Afghanistan will open more voting centers in next week's presidential runoff than in the fraud-tainted first-round vote, officials said Thursday, rejecting U.N. recommendations that they cut sites to prevent cheating.
The decision highlights the deepening rift between the Afghan election commission and international advisers pushing for a credible vote on Nov. 7.
Increasing the number of voting centers for the second round also would mean more security forces would be needed to protect them. The Taliban have already started to make good on threats of violence, killing five U.N. election workers and three Afghans in a brazen attack in the capital Wednesday.
The Aug. 20 presidential poll was so soiled by ballot-box stuffing and distorted tallies that U.N.-backed fraud investigators threw out more than a million votes, enough to force President Hamid Karzai into a second round against his top challenger, former Foreign Minister Abdullah Abdullah.
This year's election — the first run by Afghans since the ouster of the Taliban — was supposed to affirm the government's credibility. Instead, the massive fraud has undermined the legitimacy of the Karzai administration just as U.S. officials are debating whether to send more troops to help fend off the Taliban.
Observers and U.N. advisers attributed much of the cheating to so-called ghost polling stations that never opened but returned results or to stations that opened in areas without enough oversight to ensure a fair balloting. The U.N. recommended cutting the total number of polling stations to make sure there would were enough monitors and security at those that did open.
Despite this, the Independent Election Commission plans to open 6,322 voting centers on Nov. 7, election official Zekria Barakzai said. That's well above the 6,167 centers that opened in the first round.
"Discussions with security agencies and our logistic preparations" assured the commission that it would be possible to open more centers, Barakzai explained.
Barakzai said that Afghan and international forces had said they could provide security for as many as 6,600 voting centers and that the election officials had decided to cut that by almost 300 because of concerns about fraud.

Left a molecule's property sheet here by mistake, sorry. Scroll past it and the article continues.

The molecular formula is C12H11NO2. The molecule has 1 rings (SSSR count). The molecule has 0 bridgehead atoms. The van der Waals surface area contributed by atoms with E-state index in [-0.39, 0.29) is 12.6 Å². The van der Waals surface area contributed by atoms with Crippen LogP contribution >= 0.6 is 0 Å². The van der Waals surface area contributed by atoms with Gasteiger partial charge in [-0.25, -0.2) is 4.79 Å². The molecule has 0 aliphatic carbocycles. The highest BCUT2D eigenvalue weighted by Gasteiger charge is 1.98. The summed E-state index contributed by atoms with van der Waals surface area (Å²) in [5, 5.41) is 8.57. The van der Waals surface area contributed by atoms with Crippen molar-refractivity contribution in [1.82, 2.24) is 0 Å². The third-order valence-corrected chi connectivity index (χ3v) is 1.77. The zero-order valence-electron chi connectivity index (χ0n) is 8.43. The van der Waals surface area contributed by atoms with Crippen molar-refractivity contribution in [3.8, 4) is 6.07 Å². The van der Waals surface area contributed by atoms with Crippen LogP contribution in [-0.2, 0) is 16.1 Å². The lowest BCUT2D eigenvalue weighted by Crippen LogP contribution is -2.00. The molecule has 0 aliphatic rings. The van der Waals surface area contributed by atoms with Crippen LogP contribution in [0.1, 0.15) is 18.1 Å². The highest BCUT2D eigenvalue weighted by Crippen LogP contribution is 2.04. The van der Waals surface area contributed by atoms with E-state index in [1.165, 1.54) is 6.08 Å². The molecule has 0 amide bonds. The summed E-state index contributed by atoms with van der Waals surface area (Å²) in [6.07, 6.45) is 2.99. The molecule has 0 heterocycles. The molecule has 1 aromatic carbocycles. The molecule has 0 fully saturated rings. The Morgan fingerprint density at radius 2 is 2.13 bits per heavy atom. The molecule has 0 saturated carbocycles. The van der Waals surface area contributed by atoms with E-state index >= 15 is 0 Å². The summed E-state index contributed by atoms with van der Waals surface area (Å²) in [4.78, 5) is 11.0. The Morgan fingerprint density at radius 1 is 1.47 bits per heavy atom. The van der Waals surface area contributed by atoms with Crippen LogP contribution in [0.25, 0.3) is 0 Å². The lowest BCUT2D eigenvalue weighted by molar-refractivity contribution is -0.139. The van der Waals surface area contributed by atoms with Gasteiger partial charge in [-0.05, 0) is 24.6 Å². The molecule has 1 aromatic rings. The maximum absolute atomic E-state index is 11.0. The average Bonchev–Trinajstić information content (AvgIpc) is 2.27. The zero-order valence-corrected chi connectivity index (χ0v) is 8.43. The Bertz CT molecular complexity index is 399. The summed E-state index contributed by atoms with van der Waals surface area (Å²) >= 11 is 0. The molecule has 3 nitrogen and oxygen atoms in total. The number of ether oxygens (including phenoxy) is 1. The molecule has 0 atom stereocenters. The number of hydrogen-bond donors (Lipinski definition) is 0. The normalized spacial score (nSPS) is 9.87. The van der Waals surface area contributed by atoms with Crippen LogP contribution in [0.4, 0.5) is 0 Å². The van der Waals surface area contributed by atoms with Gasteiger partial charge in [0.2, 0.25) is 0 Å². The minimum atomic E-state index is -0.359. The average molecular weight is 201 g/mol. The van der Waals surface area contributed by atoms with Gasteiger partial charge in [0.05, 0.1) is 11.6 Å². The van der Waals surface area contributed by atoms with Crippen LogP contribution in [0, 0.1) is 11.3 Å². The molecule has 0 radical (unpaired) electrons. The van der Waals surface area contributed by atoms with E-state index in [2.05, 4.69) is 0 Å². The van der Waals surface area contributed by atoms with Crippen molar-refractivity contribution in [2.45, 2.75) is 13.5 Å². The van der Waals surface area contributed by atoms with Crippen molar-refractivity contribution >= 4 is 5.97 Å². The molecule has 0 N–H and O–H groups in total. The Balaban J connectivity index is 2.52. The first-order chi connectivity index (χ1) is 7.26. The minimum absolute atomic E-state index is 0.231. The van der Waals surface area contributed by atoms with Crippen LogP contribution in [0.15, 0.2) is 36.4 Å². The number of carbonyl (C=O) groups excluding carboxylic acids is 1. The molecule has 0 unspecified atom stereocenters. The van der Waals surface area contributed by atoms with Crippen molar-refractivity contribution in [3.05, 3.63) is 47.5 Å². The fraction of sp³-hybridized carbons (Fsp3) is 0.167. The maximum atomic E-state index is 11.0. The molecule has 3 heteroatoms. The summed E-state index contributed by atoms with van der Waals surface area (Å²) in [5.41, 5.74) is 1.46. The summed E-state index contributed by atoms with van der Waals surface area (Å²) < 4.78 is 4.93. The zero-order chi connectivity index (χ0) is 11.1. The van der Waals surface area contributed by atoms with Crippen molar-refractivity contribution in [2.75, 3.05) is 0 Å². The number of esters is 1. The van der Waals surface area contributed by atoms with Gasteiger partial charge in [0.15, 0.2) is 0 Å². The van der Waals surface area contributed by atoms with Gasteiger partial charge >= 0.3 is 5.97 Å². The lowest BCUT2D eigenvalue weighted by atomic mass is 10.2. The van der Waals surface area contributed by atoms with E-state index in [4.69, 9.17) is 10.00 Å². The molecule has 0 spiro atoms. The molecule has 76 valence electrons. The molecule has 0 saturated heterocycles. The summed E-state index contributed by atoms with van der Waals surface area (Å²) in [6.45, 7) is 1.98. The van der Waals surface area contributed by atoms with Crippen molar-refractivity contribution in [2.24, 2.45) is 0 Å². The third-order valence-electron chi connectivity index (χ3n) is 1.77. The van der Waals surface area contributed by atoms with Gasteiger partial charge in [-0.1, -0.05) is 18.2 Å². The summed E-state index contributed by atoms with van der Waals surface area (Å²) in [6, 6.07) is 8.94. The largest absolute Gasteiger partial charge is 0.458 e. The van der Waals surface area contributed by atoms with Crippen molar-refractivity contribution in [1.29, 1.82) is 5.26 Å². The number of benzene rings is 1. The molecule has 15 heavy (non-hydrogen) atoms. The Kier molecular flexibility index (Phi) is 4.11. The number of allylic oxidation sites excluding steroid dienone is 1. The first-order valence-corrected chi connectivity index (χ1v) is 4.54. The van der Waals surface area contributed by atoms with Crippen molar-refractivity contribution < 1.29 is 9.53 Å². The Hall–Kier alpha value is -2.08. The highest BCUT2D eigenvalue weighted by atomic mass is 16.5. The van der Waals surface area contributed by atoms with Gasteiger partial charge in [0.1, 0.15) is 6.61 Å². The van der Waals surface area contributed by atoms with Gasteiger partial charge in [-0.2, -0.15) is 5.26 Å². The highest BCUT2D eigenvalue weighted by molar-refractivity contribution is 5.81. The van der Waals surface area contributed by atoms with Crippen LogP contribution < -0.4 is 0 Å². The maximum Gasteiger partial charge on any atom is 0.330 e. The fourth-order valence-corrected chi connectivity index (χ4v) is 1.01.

However, it is still unclear if there will be enough staff to run the stations or if voters and observers will consider centers in volatile areas safe enough even with the security force assurances.
And while election officials have promised that workers complicit in fraud in the first round will not be rehired, they have yet to say how many people that includes. The U.N. has said that about 200 district field coordinators out of some 3,000 had complaints against them and should be replaced, but the election commission has not confirmed this.
The U.N. had also recommended that only 5,817 voting centers open and that none of those that failed to open in the first round be put on the list for a runoff. Those in charge of logistics had said in recent days that they were planning for the smaller number.
The decision to open more centers is likely to raise more suspicions about the already beleaguered leaders of the Karzai-appointed election commission.
Abdullah has accused the election commission of being complicit in the fraud and called for the resignation of Chairman Azizullah Lodin by Saturday to ensure a fair runoff. Both the Karzai campaign and the election commission have said that Lodin will not step down.
Lodin had said previously that he hoped to open just as many voting sites as in the first round and that security officials had given assurances that they could do so safely. But many internally had continued to push for a lower number.
As was the case in August, the entire country will participate in the vote, but this time only Karzai and Abdullah are candidates.
However, 11 districts over five provinces will not be able to participate in the runoff because of security concerns or weather, Barakzai said. In provinces like Ghazni and Nuristan safety is an issue. In northern Badakhshan province, snows have already cut off some areas, he said. In the first round, there were eight districts that were kept out, he said.
It's unclear if the increased number of voting centers will also mean more polling stations, of which there are a number in each location. If the stations are simply more spread out among centers, it would decrease the number of ballots available in each location and therefore mean cheating at one center would have less of an impact.
Barakzai said they had not yet figured out how many polling stations there would be in all.
In the first round, election officials say nearly 24,000 polling stations opened. The U.N. figure would have amounted to about 16,000 polling stations.